Advertisement

Archive for Sunday, December 29, 2002

U.S. storefronts offering cheaper Canadian drugs

December 29, 2002

Advertisement

— Mary Jane Gregory walked out of Discount Drugs of Canada with a 33 percent savings that outweighed any doubts she might have had about using the new store, which gets her prescription filled in distant Winnipeg.

"I don't know whether it's illegal or not, but it's right out here in the open," said Gregory, 71, who takes medicine for osteoporosis. "How bad can it be?"

Shopping for cheaper foreign drugs is not a new idea: Americans have done it discreetly through Web sites and excursions to Canada and Mexico in recent years, as regulators look the other way at an activity that is technically illegal.

But buying and selling now have moved into small storefront operations that are cropping up across the country.

Pharmacies are unhappy about it, but regulators do not yet seem ready to crack down on buyers, many of whom are older people on limited incomes.

Drug sales are required by law to be conducted by licensed pharmacies, and importing drugs by mail is illegal. Federal regulations allow travelers to bring in a 90-day personal supply of drugs, but only if the medications are not yet approved for sale in this country.

Providing a service

Earle Turow, who opened Discount Drugs two months ago in a busy medical center, insists he is not breaking any laws because his store does not import or stock the medications people order. His store takes orders from customers and faxes them to a Canadian pharmacy, which then charges customers' credit cards and ships the drugs to their doors.

"We are strictly providing a service that people need," Turow said.

Turow said his customers save between 10 percent and 90 percent. In the case of Gregory, who is from Deerfield Beach, the drug she takes for osteoporosis costs her $130 for a three-month supply from Canada. At a U.S. pharmacy, the same money gets her only two months' worth.

Similar ventures in Atlanta, Scottsdale, Ariz., and at the Mall of America near Minneapolis, among other places, are attracting thousands of Americans -- many of them retirees -- who take prescription medicine regularly and have little or no insurance coverage for the drugs.

In Florida, there are operations in Fort Myers, Orlando and Naples. John Taylor, executive director of the Florida board of pharmacy, declined to say whether it is investigating Turow's company or others like it.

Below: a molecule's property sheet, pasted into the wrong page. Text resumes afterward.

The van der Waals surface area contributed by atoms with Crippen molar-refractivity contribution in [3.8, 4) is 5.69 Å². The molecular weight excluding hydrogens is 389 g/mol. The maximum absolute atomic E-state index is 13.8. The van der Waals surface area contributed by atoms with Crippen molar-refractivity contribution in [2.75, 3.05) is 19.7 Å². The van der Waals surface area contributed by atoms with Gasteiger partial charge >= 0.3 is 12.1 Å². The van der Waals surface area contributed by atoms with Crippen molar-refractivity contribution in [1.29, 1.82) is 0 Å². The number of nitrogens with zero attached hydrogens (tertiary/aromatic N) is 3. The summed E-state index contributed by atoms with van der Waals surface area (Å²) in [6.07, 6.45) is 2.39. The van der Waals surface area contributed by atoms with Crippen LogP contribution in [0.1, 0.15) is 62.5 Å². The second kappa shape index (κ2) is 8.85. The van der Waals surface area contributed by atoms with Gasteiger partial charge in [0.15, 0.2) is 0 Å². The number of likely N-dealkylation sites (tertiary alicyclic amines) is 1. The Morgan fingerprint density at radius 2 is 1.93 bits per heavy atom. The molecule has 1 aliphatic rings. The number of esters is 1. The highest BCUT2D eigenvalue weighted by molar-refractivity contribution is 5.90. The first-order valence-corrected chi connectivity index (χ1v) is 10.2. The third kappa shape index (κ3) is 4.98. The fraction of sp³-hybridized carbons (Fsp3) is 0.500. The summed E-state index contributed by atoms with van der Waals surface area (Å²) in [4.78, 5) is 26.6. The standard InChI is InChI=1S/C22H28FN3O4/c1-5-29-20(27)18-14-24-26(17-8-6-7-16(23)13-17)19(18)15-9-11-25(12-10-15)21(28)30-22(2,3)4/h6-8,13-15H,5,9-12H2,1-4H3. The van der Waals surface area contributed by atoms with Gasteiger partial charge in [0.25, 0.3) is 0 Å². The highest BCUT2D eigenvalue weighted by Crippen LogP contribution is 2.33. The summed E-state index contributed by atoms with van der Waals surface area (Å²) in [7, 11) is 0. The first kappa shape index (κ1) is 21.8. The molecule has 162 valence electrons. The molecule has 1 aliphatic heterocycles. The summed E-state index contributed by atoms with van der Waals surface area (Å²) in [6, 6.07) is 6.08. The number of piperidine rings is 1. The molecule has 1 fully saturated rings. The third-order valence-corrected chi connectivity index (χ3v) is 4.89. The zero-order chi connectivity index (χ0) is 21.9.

A booming business

The Food and Drug Administration, which oversees the pharmaceutical industry, said its enforcement resources are focused on large commercial drug shipments and not mail-order imports by individuals.

The FDA admits the foreign prescription business is booming and estimates that at least 2 million personal shipments of drugs will cross the nation's borders this year, twice as many as last year.

"I don't see what's illegal about getting something for cheaper somewhere else," said Mabelle London, another customer at Turow's shop.

London, 87, of Boca Raton, takes Plavix, a medication that helps prevent strokes. She pays $184 for 90 pills to get them through Discount Drugs. Her local pharmacist charges $357.

Credibility warning

FDA officials warn that imported drugs could be contaminated with impure or unknown ingredients, and note that the pharmacies that dispense them are not under any U.S. supervision.

"What we are afraid of is when consumers are going outside the United States, they might be getting these risky drugs and suffer some serious and severe side effects," said Tom McGinnis, FDA pharmacy affairs director.

But many of these drugs are the same ones manufactured for sale in the United States. They are cheaper in Canada because of government caps on drug prices and because the U.S. dollar has more buying power in Canada.

Turow, a 72-year-old retired clothing manufacturer, said at least 300 people are placing orders each day at his store.

The practice of cross-border buying is gaining credibility.

Some pharmacy-benefits programs are moving to cover drug purchases made in Canada. UnitedHealth Group, the country's biggest health insurer, recently told the senior citizens lobbying group AARP that it will reimburse members of a benefits plan for prescriptions filled in Canada and other nations.

Commenting has been disabled for this item.